Background on the Demolition of Houses as Punishment

Published: 
1 Jan 2011

Demolition of the Dwiyat family's house, East Jerusalem. Photo: Kareem Jubran, B'Tselem, 7 April 2009. On 17 February 2005, Defense Minister Shaul Mofaz adopted an IDF committee's recommendation to stop demolishing the homes of Palestinians suspected of carrying out attacks against Israelis. The committee found that house demolitions are not an efficient deterrent.

Despite this decision, in 2009, Israel demolished one housing unit in East Jerusalem and sealed two.

Since 1967, Israel has implemented a policy of demolishing and sealing houses in the West Bank and Gaza Strip as a punitive measure against the Palestinian population. The scope of punitive house demolitions has varied over the years (in the four-year period 1998-2001, it was not used), in part because most Palestinians were living in areas in which governing powers had been transferred to the Palestinian Authority, and the IDF did not enter those areas. In October 2001, during IDF actions in Area A in the West Bank, Israel renewed its policy of punitive house demolitions.

The declared objective of house demolitions was deterrence, achieved by harming the relatives of Palestinians who carried out, or were suspected of involvement in carrying out, attacks against Israeli citizens and soldiers. Indeed, the main victims of the demolitions were family members, among them women, the elderly, and children, who bore no responsibility for the acts of their relative and were not suspected of involvement in any offense. In the vast majority of house demolitions, the person because of whom the house was demolished no longer lived in the house, either because he was “wanted” by Israel and was in hiding, or because he was being held by Israel and was awaiting a long prison sentence, or because he had been killed by security forces or in the attack he carried out.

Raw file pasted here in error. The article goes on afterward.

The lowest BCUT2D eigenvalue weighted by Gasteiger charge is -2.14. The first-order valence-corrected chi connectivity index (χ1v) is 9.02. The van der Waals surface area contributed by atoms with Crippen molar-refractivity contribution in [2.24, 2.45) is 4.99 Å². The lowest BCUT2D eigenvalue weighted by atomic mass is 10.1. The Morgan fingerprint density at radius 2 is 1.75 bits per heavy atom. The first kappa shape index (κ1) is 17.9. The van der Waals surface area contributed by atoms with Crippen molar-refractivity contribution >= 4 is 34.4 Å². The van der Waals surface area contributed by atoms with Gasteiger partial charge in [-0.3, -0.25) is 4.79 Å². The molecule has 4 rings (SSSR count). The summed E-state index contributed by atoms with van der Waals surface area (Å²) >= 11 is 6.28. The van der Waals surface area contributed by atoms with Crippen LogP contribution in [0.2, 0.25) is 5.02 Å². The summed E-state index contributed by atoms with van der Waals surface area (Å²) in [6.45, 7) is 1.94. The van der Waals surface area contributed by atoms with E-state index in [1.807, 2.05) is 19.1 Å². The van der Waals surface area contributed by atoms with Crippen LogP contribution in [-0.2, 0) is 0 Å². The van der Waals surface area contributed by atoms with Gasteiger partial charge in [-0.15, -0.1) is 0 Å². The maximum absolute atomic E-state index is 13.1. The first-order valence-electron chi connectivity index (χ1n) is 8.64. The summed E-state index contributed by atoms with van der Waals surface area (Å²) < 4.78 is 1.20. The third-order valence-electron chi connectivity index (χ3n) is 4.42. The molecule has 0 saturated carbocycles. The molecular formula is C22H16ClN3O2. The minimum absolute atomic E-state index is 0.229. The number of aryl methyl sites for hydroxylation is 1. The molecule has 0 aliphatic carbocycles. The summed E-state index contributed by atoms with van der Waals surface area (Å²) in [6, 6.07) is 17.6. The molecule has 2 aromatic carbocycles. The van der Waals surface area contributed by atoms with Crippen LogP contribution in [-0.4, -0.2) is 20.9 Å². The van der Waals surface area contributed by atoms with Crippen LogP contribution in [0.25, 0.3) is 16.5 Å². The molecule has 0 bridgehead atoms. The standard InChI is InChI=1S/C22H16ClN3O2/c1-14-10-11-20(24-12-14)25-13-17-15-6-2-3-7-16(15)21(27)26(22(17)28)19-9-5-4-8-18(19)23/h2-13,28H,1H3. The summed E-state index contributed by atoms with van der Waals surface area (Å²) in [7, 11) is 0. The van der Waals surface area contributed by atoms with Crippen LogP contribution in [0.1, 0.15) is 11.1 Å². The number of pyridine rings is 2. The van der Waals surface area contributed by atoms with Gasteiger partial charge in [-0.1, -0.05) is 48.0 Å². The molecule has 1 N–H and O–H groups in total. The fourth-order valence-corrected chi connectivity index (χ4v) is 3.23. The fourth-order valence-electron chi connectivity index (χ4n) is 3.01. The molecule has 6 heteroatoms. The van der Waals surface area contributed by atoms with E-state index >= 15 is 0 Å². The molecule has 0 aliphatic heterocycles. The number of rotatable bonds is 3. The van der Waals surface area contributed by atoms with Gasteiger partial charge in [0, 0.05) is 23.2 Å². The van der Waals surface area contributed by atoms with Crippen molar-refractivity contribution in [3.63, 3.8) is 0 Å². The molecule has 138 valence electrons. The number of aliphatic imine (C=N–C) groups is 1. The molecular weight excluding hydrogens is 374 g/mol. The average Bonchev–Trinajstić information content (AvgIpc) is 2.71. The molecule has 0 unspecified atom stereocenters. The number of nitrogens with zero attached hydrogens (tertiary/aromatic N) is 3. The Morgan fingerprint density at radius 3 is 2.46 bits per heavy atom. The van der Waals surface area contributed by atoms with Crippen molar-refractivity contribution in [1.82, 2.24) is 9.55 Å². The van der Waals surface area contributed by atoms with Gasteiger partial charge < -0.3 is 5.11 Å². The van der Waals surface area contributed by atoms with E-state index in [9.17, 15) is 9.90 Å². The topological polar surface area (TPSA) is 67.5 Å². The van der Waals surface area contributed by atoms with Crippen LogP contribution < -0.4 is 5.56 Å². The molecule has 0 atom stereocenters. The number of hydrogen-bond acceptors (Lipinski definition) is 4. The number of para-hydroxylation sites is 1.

Israel tried to give the impression that it destroys only homes of Palestinians who were directly involved in attacks that caused many Israeli civilian casualties. In practice, the IDF also demolished homes of Palestinians who were involved in any kind of violent actions against Israelis, from suicide attacks that caused many casualties, to failed attempts against soldiers' lives. Also, not only did Israel demolish houses of persons suspected of carrying out attacks or of attempting to carry out attacks, it also demolished the house of Palestinians suspected of planning, dispatching, or assisting in the commission of attacks.

It should be mentioned that the deterrent effect of house demolitions has never been proven. In his book on the first intifada, Brigadier General Ariyeh Shalev examined the effect of house demolitions on the scope of violence. He found that the number of violent events did not diminish following house demolitions, and at times even rose. Similar findings were reached in an internal IDF report on house demolitions during the al-Aqsa intifada. In their book The Seventh War, journalists Amos Harel and Avi Isacharoff reported that the IDF report stated there was no proof of the deterrent effect of house demolitions, and that the number of attacks even rose a few months after implementation of the policy began. However, regardless of the deterrent effect, B'Tselem believes that the effectiveness of a particular measure does not make it legal.